The sub-surface water across the entire equatorial Pacific Ocean has cooled below average, a sign of weakening El Niño and transition to neutral or La Niña conditions. However, the ENSO is a phenomenon of not just the sea, but also the atmosphere and influences global weather through atmospheric teleconnections. Various models predicting the behaviour of Pacific Ocean expect it to cool down further, but the atmosphere over the ocean has been slow in responding to this change. As a result, weak El Niño related atmospheric conditions are prevalent. But the good news is that they are moving towards neutral conditions.
ENSO records since 1950 show that nine of the total 14 La Niña events have immediately followed El Niño events. Occurrence of La Niña after strong El Niño events in history (1982-83 and 1997-98) has been intriguing. In the year 1998, La Niña occurred after a strong 1997-98 El Niño and the event continued all the way till 2001. However, La Niña did not occur in the year 1983 after the 1982-83 El Niño event.
As per latest predictions, the chance of La Niña during May-June-July is 25 per cent as against nearly 60 per cent chances of neutral conditions. During June-July-August, the chances of La Niña are predicted at 55 per cent. During July-August-September chances increase to 65 per cent and during August-September-October it touches 70 per cent.
Although the accuracy of models to predict La Niña reduces during spring season, it can be inferred looking at the numbers that there will be no El Niño or El Niño-like conditions during this year’s monsoon. Neutral conditions are very likely during the first half of the monsoon. The likeliness of La Niña condition will increase in the second half of the monsoon. The exact time of transition cannot be determined right now.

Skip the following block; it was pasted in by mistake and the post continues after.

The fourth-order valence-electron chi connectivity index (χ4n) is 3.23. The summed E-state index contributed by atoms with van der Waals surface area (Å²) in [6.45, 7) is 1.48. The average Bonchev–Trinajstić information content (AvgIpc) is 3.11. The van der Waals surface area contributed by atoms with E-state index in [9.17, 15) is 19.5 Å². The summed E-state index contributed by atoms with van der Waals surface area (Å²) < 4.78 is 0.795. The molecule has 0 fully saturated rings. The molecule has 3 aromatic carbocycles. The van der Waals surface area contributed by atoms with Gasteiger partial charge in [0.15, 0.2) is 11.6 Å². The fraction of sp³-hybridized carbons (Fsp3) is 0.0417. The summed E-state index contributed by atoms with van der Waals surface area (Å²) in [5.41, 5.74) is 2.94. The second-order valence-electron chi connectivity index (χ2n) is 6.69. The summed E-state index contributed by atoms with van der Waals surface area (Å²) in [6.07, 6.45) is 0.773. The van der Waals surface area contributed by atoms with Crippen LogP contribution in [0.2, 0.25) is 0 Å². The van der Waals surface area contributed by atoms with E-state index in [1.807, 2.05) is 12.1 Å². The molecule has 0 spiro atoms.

El niño events and India
This is a very interesting scatter plot which shows how the ENSO has influenced India’s monsoon seasons during 1950-2012. On the X-axis, Oceanic Niño Index for June to September has been plotted. Values equal to or above 0.5 represent El Niño events, -0.5 and below represent La Niña events whereas the in between values represent neutral conditions. On the Y-axis, standardised rainfall anomaly has been plotted which is a measure of how good or bad the monsoon rainfall has been as per the standard deviations in the observed rainfall. For example, a standardised anomaly of 1 to 2 represents a very good monsoon rainfall whereas -1 to -2 represents poor rainfall.
It can be seen that most of the below average rainfall events have occurred during El Niño conditions whereas most of the above average rainfall events have occurred during neutral or La Niña conditions. Since 1950, there have been about 18 cases in which El Niño has transitioned to neutral or La Niña. In 12 out of these 18 cases, all India monsoon rainfall has been above 100 per cent of the average.
Hence, as long as there isn’t any unexpected deviation in the Indian Ocean or other factors, the odds of above average rainfall are high. By the end of this month, the state of Indian Ocean will become clearer.
Will it rain?